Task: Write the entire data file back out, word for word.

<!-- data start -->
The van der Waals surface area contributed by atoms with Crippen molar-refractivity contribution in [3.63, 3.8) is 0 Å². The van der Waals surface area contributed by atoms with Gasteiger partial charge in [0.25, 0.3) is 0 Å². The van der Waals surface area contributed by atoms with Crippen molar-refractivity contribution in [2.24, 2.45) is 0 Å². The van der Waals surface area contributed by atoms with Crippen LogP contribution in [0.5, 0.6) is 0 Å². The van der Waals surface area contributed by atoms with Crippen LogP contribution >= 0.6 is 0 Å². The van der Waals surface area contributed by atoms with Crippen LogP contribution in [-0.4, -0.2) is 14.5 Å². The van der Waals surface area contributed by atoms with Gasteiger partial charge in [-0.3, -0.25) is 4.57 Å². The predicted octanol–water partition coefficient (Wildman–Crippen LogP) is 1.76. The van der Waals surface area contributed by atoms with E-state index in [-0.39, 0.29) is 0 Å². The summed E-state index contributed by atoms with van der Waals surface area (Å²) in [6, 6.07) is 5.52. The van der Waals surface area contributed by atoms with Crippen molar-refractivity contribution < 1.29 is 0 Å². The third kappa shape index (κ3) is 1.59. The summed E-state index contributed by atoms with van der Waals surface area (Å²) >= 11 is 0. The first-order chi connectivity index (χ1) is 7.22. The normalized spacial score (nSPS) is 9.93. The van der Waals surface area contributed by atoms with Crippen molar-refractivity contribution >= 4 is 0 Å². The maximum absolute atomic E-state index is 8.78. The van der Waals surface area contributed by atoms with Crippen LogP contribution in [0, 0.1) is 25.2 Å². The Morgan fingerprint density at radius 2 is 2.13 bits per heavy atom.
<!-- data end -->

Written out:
The van der Waals surface area contributed by atoms with Crippen molar-refractivity contribution in [3.63, 3.8) is 0 Å². The van der Waals surface area contributed by atoms with Gasteiger partial charge in [0.25, 0.3) is 0 Å². The van der Waals surface area contributed by atoms with Crippen molar-refractivity contribution in [2.24, 2.45) is 0 Å². The van der Waals surface area contributed by atoms with Crippen LogP contribution in [0.5, 0.6) is 0 Å². The van der Waals surface area contributed by atoms with Crippen LogP contribution >= 0.6 is 0 Å². The van der Waals surface area contributed by atoms with Crippen LogP contribution in [-0.4, -0.2) is 14.5 Å². The van der Waals surface area contributed by atoms with Gasteiger partial charge in [-0.3, -0.25) is 4.57 Å². The predicted octanol–water partition coefficient (Wildman–Crippen LogP) is 1.76. The van der Waals surface area contributed by atoms with E-state index in [-0.39, 0.29) is 0 Å². The summed E-state index contributed by atoms with van der Waals surface area (Å²) in [6, 6.07) is 5.52. The van der Waals surface area contributed by atoms with Crippen molar-refractivity contribution < 1.29 is 0 Å². The third kappa shape index (κ3) is 1.59. The summed E-state index contributed by atoms with van der Waals surface area (Å²) >= 11 is 0. The first-order chi connectivity index (χ1) is 7.22. The normalized spacial score (nSPS) is 9.93. The van der Waals surface area contributed by atoms with Crippen molar-refractivity contribution >= 4 is 0 Å². The maximum absolute atomic E-state index is 8.78. The van der Waals surface area contributed by atoms with Crippen LogP contribution in [0, 0.1) is 25.2 Å². The Morgan fingerprint density at radius 2 is 2.13 bits per heavy atom.